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Scared to Live by Stephen Booth

Scared to Live (original 2006; edition 2007)

by Stephen Booth

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3001137,355 (3.42)6
Title:Scared to Live
Authors:Stephen Booth
Info:Harper (2007), Edition: New Ed, Paperback, 640 pages
Collections:Read but unowned

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Scared to Live by Stephen Booth (2006)



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After being slightly disappointed with the previous installment in the series, I liked this one better: where The Dead Place was somewhat muddled and indecisive about where it wanted to go, Scared to Live is firmly focused on the mystery, with the personal life of Cooper and Fry taking place mostly in the novel's background. Which, paradoxically, leads to more time spend with some - I think of all the seven novels so far, this one is the one with the least points of view, the narrative straying only very rarely from our two protagonists.

So even though it is more of a sideshow this time, there still are some developments in the private lives of both Cooper and Fry (who, unlike most readers, I continue to think the more interesting character of the two). But the main focus is clearly on the police procedural, and this is something that Stephen Booth is really good at, his description of the inner workings of a police investigation strike me as utterly plausible and convincing. The plot itself relies maybe a bit too much on the Evil Empire myth of the Eastern European mafia and its ubiquitousness and omnipotence, particularly in the novel's final third things seem a bit over the top which clashes strangely with the realistic depiction of police work.

Another small niggle is that Booth's other strength, namely his striking nature descriptions of the Peak District are largely absent here. Still, Scared to Live is another solid entry in the series, and I'm definitely planning to stick with it.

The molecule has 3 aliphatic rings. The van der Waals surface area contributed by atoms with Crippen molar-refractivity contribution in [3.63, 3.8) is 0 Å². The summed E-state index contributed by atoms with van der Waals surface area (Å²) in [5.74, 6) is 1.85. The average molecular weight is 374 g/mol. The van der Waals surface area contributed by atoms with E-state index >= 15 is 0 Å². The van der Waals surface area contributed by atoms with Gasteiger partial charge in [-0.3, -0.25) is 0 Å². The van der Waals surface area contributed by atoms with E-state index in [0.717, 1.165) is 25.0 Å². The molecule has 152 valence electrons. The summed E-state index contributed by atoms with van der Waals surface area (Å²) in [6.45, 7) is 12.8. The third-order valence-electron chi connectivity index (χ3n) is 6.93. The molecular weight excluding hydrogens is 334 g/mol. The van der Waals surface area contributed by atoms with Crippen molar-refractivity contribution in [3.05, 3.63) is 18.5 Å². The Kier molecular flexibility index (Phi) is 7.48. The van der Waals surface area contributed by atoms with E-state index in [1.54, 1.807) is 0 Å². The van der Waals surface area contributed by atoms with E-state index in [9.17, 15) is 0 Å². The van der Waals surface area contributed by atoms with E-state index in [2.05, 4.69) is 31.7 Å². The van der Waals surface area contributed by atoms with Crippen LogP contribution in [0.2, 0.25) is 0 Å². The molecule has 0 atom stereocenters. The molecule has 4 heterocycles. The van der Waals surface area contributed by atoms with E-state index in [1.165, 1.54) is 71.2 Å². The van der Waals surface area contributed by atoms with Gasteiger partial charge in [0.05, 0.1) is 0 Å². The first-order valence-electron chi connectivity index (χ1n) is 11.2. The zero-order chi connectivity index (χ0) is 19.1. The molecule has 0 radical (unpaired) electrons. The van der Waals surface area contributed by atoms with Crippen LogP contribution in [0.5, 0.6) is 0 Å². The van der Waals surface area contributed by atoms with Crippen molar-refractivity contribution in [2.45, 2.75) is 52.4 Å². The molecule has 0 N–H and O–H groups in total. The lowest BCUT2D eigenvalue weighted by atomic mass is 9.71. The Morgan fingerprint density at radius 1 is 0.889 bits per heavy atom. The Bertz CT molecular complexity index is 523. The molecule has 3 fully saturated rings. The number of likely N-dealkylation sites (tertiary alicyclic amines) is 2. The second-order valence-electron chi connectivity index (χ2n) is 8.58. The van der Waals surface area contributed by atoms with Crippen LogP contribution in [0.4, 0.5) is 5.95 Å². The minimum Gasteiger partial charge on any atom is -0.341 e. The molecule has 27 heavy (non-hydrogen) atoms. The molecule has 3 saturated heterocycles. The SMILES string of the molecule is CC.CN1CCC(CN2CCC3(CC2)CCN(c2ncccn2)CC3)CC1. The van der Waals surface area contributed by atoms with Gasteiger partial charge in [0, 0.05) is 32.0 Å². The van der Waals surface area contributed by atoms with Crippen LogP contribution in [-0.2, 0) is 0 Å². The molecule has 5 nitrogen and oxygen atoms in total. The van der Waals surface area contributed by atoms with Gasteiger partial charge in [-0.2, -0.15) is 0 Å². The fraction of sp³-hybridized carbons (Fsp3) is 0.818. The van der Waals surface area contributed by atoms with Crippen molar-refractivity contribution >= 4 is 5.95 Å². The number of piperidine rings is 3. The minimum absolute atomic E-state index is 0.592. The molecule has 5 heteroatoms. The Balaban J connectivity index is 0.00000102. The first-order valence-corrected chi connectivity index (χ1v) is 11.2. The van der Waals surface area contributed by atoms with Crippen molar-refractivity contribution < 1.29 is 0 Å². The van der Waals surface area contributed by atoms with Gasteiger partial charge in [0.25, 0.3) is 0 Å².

Larou | Mar 28, 2017 |
I read this book as an electronic advanced reading copy (e-ARC) provided by Edelweiss, and I have submitted my review to the publisher via that web site.

This book is a reissue of a middle novel in a series, originally published in 2006 in the UK. Frankly, this book is not good enough to be reissued, let alone added to a public library's mystery collection. The plot is slow moving, the characters (besides the protagonists Fry and Cooper) are poorly developed, and the mystery is haphazard and predictable. I was especially offended that the female pathologist (a physician) is addressed as "Mrs." while a male psychiatrist and a male psychologist are both referred to as "Dr." Not recommended. ( )
  librarianarpita | Mar 13, 2014 |
Although I enjoyed this latest in the Cooper and Fry series, and will be awaiting the next quite eagerly, I found [book: Scared to Live] a bit disappointing. Perhaps it's because I figured out the Big Surprise at the end of the book several chapters in advance. The book deals with the murder of a mysterious, reclusive woman, to which Cooper is assigned, and also with the arson death of a woman and two children, which Fry investigates. Not surprisingly, the cases turn out to be related, and both have a connection with Bulgaria. Suspects proliferate and witnesses fail to tell the whole truth for reasons of their own. Issues that crop up in the cases under investigation also resonate strongly with Cooper's and Fry's own personal issues. Somehow it just didn't come together quite as well as Booth's previous books did for me. I hope he's not getting tired of the series. ( )